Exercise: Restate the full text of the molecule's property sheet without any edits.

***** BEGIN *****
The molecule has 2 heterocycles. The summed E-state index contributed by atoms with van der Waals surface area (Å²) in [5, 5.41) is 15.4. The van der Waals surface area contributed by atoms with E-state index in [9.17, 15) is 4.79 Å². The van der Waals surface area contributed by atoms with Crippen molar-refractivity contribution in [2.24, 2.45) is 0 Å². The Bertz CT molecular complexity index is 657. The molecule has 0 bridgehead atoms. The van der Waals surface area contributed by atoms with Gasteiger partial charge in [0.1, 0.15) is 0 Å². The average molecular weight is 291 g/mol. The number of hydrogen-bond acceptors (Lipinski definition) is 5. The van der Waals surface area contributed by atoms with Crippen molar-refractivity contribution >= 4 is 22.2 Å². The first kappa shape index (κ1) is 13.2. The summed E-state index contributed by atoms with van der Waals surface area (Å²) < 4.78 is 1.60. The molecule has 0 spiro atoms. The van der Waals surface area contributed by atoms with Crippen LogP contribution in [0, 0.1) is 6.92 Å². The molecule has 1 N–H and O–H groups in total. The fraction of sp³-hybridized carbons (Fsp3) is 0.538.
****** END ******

The molecule has 2 heterocycles. The summed E-state index contributed by atoms with van der Waals surface area (Å²) in [5, 5.41) is 15.4. The van der Waals surface area contributed by atoms with E-state index in [9.17, 15) is 4.79 Å². The van der Waals surface area contributed by atoms with Crippen molar-refractivity contribution in [2.24, 2.45) is 0 Å². The Bertz CT molecular complexity index is 657. The molecule has 0 bridgehead atoms. The van der Waals surface area contributed by atoms with Gasteiger partial charge in [0.1, 0.15) is 0 Å². The average molecular weight is 291 g/mol. The number of hydrogen-bond acceptors (Lipinski definition) is 5. The van der Waals surface area contributed by atoms with Crippen molar-refractivity contribution >= 4 is 22.2 Å². The first kappa shape index (κ1) is 13.2. The summed E-state index contributed by atoms with van der Waals surface area (Å²) < 4.78 is 1.60. The molecule has 0 spiro atoms. The van der Waals surface area contributed by atoms with Crippen LogP contribution in [0, 0.1) is 6.92 Å². The molecule has 1 N–H and O–H groups in total. The fraction of sp³-hybridized carbons (Fsp3) is 0.538.